[Originally posted 1.10.12 on UHCforward.com]
Across the world, countries at all income levels are aspiring to the goal of universal health coverage (UHC). Hardly a week goes by without a government making an announcement about extending coverage, either in terms of new population groups covered, new services added to a benefit package or people receiving higher levels of financial protection. In fact Mexico (the new chair of the G20) is about to announce that it has reached UHC six months earlier than schedule.
In line with the theme of the World Health Organization’s World Health Report of 2010, these countries are recognising that reforming one’s health financing system is essential to achieving UHC. But which financing mechanisms offer the best potential for countries wanting to scale up coverage?
There is now a consensus that fees at the point of service are the least attractive option and efforts should be made to replace user fees with more efficient and equitable mechanisms based on prepayment and risk-pooling. Private, voluntary health insurance (including community based insurance) has been proposed, but results to date have been disappointing. Voluntary schemes tend to have low coverage rates, high administration costs and often exclude the poor. The fact remains that no country in the world has achieved anything close to UHC using voluntary insurance as its primary financing mechanism.Migrant workers in Dubai have no health coverage
Instead governments are increasingly recognising that public financing mechanisms hold the key to UHC. Here the two main sources of funds are tax financing and social health insurance contributions. Their unifying feature that makes them more successful is that they are compulsory. This forces the healthy wealthy to cross-subsidise the sicker poor.
In recognising the superiority of public mechanisms, the debate is shifting to how to mix funding from different public sources in large risk pools which avoid the inefficiencies and inequities of fragmented pools. This is an appropriate response, because it is unlikely that pure tax financing or SHI (statutory health insurance)
models will raise sufficient resources in countries with low tax bases and relatively small formal sectors. Furthermore countries are recognising that they can be innovative in designing their own pooling and purchasing systems irrespective of how they source their funds. For example many are using funds from tax sources (historically associated with a direct funding of facilities) to purchase services for specified population groups through third party agencies.
So rather than importing rigid models from developed countries, there is a growing trend in middle- and low-income countries to develop home-grown systems based on their own circumstances. Of particular note have been the successes of middle income countries in Latin America (eg Brazil, Mexico, Chile and Costa Rica) and Asia (Thailand, Malaysia and Sri Lanka) to use increased public financing to scale up coverage. These models are subtly different but all have one common feature. In recognising that it is very difficult to collect insurance contributions from unwaged people, they rely heavily on tax financing to cover the informal sector. In many cases this group represents the majority of the population and of major interest to political leaders – the majority of the electorate.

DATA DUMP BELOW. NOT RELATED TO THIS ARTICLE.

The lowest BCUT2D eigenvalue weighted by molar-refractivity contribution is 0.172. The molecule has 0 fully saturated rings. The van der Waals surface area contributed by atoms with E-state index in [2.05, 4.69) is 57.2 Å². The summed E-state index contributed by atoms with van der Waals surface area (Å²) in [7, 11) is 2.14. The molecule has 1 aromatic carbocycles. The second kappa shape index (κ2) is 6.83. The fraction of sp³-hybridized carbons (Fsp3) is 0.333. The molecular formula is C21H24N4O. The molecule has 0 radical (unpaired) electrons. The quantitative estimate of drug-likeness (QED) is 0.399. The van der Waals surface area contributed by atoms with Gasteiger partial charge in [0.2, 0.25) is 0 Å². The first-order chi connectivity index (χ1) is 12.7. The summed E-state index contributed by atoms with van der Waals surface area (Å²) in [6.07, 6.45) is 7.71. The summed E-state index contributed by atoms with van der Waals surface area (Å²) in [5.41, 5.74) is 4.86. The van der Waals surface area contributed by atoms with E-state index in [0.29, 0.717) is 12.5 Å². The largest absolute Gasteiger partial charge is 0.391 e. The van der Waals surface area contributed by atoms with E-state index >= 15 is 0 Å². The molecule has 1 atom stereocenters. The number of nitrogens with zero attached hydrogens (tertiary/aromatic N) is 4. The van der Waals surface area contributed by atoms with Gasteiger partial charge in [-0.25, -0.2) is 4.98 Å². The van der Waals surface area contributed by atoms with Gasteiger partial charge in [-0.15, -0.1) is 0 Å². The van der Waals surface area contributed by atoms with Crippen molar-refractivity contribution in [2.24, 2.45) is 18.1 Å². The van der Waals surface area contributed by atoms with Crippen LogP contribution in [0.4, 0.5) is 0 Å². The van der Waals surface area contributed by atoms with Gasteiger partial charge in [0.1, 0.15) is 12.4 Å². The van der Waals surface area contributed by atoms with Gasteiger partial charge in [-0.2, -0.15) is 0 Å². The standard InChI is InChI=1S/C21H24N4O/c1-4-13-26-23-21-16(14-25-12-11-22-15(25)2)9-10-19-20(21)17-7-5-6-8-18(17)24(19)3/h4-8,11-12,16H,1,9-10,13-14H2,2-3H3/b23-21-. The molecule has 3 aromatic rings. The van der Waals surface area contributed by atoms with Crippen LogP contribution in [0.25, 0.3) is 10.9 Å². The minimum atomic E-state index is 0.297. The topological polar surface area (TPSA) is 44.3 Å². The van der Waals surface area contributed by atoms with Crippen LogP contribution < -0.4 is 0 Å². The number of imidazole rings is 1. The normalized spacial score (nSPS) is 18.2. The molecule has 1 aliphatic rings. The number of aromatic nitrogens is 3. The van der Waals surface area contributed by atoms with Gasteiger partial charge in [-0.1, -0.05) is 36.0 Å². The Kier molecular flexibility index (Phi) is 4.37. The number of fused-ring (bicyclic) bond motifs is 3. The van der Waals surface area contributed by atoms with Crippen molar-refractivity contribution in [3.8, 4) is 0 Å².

Of course raising funds for the health sector only deals with half of the financing equation and doesn’t address the vital areas of purchasing of health services and the generation of health resources where there is likely to be a greater role for the private sector. Furthermore, in recognising the primacy of public financing, governments would be wise not to try to eliminate private expenditure on private services as this may help relieve pressure on public resources. So long as the better off continue to pay their taxes and pool their SHI contributions, there is nothing wrong with them choosing to self-select out from the public benefit package. Indeed some countries, (for example Sri Lanka), have shown this is can be an effective way to make the benefit incidence of public spending more equitable.
However as even wealthy countries have shown, an over reliance on private financing mechanisms leads to a health system that is inefficient, inequitable and a long way from UHC. Instead as many middle income countries are keen to demonstrate, public financing is the key to UHC, and this is a message many are keen to share with the rest of the developing world. “More than 106 million Mexicans will be receiving health care through public financing” reported Mexico’s Health Minister to China’s Xinhua News Agency in November 2011.
With China itself about to announce that they too have achieved UHC, following an injection of $125 billion in tax financing, and with ambitious reforms planned in South Africa and India, expect a lot more emphasis on the role of public financing in delivering UHC in the coming months.
Video by the WHO on the many paths towards Universal Health Coverage.
About the Author: Robert Yates – Senior Health Economist, The World Health Organization
Robert Yates is a health economist and manager by background. He has been working on health systems reforms in developing countries for 16 years.
Disclaimer: The views expressed in this blog are entirely his own